The top-ranked Alabama Crimson Tide showed plenty of issues on offense in their season-opening win over Virginia Tech that didn't exist a year ago. With a looming matchup against No. 6 Texas A&M Saturday, they'll need to move quickly to shore up those problems.
Sure, a 35-10 win over a quality (yet unranked) ACC opponent looks promising on the surface. But all it takes is a short glance at the box score for the aforementioned struggles to jump off the page.
Three of Alabama's five touchdowns came from the defense or special teams—Christian Jones returned a punt 72 yards to the house, Vinnie Sunseri recorded a pick-six and Jones doubled up with a 94-yard kickoff TD—while the Tide's offense scored on just two occasions.
It wasn't just a lack of scoring, either. It was an overall lack of success moving the football as the Tide were outgained 212-206.
Not surpassing the Hokies in yards isn't necessarily a deal breaker, but the two-time defending national champions shouldn't be struggling to surpass 200 yards of total offense. To put that in perspective, the USC Trojans were 13 yards short of Alabama in their ugly 10-7 upset loss to Washington State on Saturday.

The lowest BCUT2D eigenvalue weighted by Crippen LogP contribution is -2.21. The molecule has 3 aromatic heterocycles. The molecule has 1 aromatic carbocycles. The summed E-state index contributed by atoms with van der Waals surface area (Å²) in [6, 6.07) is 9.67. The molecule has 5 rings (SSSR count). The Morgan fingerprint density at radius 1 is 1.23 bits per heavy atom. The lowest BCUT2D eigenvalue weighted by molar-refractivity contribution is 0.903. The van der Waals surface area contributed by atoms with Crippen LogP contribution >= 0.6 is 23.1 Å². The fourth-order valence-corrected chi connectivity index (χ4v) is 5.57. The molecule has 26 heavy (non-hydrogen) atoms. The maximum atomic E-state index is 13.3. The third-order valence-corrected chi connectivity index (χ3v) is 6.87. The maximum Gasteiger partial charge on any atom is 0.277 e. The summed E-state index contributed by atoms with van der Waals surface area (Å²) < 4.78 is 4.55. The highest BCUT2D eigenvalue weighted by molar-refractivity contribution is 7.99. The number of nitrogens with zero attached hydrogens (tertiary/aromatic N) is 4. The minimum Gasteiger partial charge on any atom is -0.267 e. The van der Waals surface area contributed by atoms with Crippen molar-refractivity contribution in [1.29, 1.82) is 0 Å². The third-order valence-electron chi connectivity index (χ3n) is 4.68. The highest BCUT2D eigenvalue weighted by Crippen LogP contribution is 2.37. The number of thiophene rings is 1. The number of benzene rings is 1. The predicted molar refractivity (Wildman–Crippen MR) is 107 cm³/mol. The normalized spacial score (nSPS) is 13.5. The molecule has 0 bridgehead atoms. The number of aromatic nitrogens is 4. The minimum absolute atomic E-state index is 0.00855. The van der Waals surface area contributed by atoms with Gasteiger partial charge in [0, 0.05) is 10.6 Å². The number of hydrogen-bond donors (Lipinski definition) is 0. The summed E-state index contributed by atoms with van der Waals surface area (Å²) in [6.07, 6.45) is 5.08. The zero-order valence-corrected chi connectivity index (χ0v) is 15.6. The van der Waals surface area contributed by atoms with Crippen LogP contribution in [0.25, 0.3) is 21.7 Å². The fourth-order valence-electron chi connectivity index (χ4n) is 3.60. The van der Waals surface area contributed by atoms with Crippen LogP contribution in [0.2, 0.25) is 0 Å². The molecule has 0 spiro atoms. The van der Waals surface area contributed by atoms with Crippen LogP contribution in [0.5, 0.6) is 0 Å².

How many points will the Tide need to beat A&M?
Quarterback AJ McCarron—a player loaded with rings and garnering plenty of Heisman Trophy talk in the preseason—was a pedestrian 10-of-23 passing for 110 yards. He offered one big play in a 38-yard touchdown pass to Jones that all but sealed it in the third quarter, but he was otherwise lethargic against the Hokies' pass defense.
Rushers T.J. Yeldon and Altee Tenpenny each scampered for one 20-yarder apiece, but the feature back Yeldon was underwhelming at times in picking up short gains to keep drives moving.
At the end of the day, a bad offense at Alabama is better than a whole lot of good offenses, and its defense will make up for most shortcomings. But the showdown of the season against Heisman Trophy winner Johnny Manziel in College Station looms.
The Aggies posted the lone blemish in an otherwise perfect season when Johnny Manziel took the heart out of Tuscaloosa with a methodical 24-of-31 passing performance for 253 yards and two scores.
Alabama's offense was on point that night (431 total yards, 309 through the air) before untimely turnovers led to the Tide's demise. They needed all of it—and just a bit more—to beat Texas A&M then.
Much has been made of Manziel's wacky offseason, but he's shown us nothing in these first two games to prove that the summer antics had an effect on his playing skills. If that's the case, Alabama won't be able to completely shut him down, even if it game-plans perfectly.
Good defenses can make up for poor offenses, and Alabama's is much more than good, but its defensive unit won't have many opportunities to score and turn the "tide," if you will. Manziel is not only very dangerous but smart as well with the football, avoiding turnovers.
Oftentimes, one game can be misleading and give folks the wrong impression on a team. Maybe that's the case with Alabama's season-opening offensive struggles.
But there's no doubt that the Tide showcased weaknesses, and those will need to be shored up before they take the field Saturday.